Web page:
Recent Thoughts on CU’s Journalism SchoolPosted on February 25th, 2011 No comments
I haven’t had time to share updates on CU journalism school closure / reinvention lately, and will do so more next week. But in light of recent events, and as a member of the advisory board that originally recommended discontinuance, I want to repeat that I’m still in favor of its closure in concert with a new campus-wide strategy of journalism education and digital media training.
Renovation from within at CU’s J-school has been tried and failed too many times. I believe this is true of many journalism programs, not just CU’s. It’s time for a fresh start, and I think we owe that to both current and future college students. This is a difficult thing to say as an alum of the J-school from 15 years ago who has good friends there, but it’s the sad truth.
I encourage everyone to look at this as an opportunity for reinvention, almost like a flower that has reached the end of its useful life. Rather than let it rot in the grass, only to be mowed over or composted, we should blow its seeds across the field so that other flowers can bloom and benefit from the DNA that made that first flower so beautiful. Without that past history, others who meet the critical needs that were once only fulfilled by journalists will have to re-learn their hard lessons from the ground up.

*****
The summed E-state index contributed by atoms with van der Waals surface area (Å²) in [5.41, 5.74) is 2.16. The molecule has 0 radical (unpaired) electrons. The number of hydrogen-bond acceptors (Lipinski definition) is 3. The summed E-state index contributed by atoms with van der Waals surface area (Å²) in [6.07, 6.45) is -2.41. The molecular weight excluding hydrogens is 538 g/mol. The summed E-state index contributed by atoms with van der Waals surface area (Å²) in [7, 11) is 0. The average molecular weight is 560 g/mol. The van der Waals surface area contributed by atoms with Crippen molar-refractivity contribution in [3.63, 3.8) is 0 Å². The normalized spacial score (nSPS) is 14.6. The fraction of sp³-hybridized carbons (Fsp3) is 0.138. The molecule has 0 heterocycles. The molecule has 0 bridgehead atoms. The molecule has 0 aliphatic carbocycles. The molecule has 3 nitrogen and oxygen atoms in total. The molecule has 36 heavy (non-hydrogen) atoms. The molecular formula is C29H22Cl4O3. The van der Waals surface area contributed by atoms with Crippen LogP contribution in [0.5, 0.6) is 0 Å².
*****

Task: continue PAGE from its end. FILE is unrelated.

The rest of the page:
This is particularly important given how media works in the digital age. For our Democratic society to continue to function, we now need everyone — not just those admitted to journalism schools — to receive adequate training around the values of truth, accuracy, fairness and first amendment rights. The fact is that any blogger or even Facebook user can now reach as many or more people as a trained journalist in a newspaper or at a TV station could in the past.
It’s important to look at “journalism” through this wider prism, and not just through the lens of the news industries that developed before the age of social media. Rather than training journalists for a trade that has only three or four logical career paths, we should be training everyone to be responsible communicators regardless of industry or media form.